Words are ideas: A Yalie diversifies the roster of great American speeches
Why are the most-quoted speeches, the ones whose words are etched into the national consciousness, almost always speeches by men? This question plagued former journalist and speechwriter Dana Rubin ’82 B.A.
Her interest in the issue started a couple of years ago, after she picked up William Safire’s 2004 book “Lend Me Your Ears: Great Speeches in History,” a compendium of 233 speeches that includes only 13 by women. It grew as Rubin reviewed other anthologies of American speeches — eventually amassing a collection of 115 books — and discovered a strikingly similar pattern. Many anthologies contained no speeches by women. Those that did featured just a handful by women — Eleanor Roosevelt, Elizabeth Cady Stanton, Susan B. Anthony, and a few others.
The exclusion of women’s voices, and the voices of women of color in particular, has consequences, said Rubin. “The history of speech is the history of ideas. Women’s language and speech were not there. These editors and publishers weren’t interested in women’s ideas and concerns.”
In response, Rubin founded the Speaking While Female Speech Bank in December 2018. The website features over 2,000 speeches by women across 33 categories, including the anti-slavery movement, health and medicine, protests and rallies, issues of race, U.S. politics, and women’s right to vote.
Speaking While Female not only highlights the words of women on the forefront of industry and social change throughout U.S. history; it also calls attention to women whose names have been largely forgotten.
Rubin, who has written for the Texas Monthly and Reader’s Digest and served as a speechwriter for publicly traded companies, nonprofits, and public figures such as Martha Stewart, seeks out speeches by women everywhere — in books, archives, old newspapers, and historical society records. “I’ve been an excavator,” she said. “Some of these speeches are in hidden recesses, but they’re not impossible to find.”
Speaking While Female serves as a reminder of how many women have been overlooked in history, including women of color, said Rubin, who transferred to Yale from Smith College and majored in history. These include Sarah Parker Remond, a Black woman born free in Massachusetts in 1826 who became an abolitionist and speaker for the American Anti-Slavery Society. Remond was sent to England by the society, and there delivered an impassioned speech, “Why Slavery Is Still Rampant in the Land,” in which she criticized the British for profiting off a cotton trade driven by slavery.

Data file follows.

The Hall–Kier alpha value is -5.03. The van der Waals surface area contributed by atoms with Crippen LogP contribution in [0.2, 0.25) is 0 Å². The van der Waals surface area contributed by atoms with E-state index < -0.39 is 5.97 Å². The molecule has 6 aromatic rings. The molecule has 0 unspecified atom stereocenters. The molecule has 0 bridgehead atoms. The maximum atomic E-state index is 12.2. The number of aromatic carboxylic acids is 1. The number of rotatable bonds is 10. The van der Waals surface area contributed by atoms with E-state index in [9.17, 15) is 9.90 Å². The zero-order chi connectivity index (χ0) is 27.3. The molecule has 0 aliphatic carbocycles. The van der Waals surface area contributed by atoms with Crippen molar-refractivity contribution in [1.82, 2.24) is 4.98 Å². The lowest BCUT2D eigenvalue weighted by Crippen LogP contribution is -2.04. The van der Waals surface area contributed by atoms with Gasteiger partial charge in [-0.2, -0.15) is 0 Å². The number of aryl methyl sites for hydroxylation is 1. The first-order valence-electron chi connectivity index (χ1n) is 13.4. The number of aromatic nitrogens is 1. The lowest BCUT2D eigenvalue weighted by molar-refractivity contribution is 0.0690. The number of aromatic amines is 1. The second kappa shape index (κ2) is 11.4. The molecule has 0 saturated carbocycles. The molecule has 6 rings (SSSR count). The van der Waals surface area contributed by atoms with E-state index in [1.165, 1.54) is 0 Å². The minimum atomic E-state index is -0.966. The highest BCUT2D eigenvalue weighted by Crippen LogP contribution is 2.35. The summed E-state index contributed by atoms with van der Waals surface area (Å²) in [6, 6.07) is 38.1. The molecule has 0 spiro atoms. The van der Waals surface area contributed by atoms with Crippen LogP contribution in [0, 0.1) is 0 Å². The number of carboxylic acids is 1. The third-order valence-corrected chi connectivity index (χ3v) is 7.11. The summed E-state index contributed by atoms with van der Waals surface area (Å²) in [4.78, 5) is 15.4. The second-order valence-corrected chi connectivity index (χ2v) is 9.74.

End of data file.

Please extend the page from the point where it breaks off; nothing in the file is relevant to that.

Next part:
“When I walk through the streets of Manchester, and meet load after load of cotton,” Remond said, “I think of those eighty thousand cotton plantations on which was grown the one hundred and twenty-five millions of dollars’ worth of cotton which supply your market, and I remember that not one cent of that money has ever reached the hands of the laborers.”
The site also highlights abolitionist speaker Frances E.W. Harper, born free in Baltimore in 1825. Rubin said everyone should know Harper’s speech “We Are All Bound Up Together,” delivered in 1866 at the 11th National Women’s Rights Convention in New York City.
Even as Harper called for a woman’s right to vote, she reserved her harshest criticism for white women in the audience. “If there is any class of people who need to be lifted out of their airy nothings and selfishness,” she said, “it is the white women of America.”
“She really calls the white women in the audience to task, and explains how all of us in humanity are interdependent and bound together,” said Rubin.
In addition to running the site, Rubin offers workshops for women on public speaking and storytelling through her Speaking While Female consultancy and has presented a number of these for Yale groups, including the Jackson Institute, Women in Science at Yale, and Yale Women Engineers. She recently gave a keynote at the Equity in the Job Search Symposium, an annual event to promote gender equity in STEM fields, which is hosted by the Yale Graduate School of Arts and Sciences.
In all her work, she said: “I’m focused on restoring to public awareness women’s speech and contributions.”
This profile is part of series featuring Yale women alumni who are making a difference created for the 50WomenAtYale150 initiative, celebrating 50 years of coeducation and 150 years of women at Yale. Learn more at the 50WomenAtYale150 website.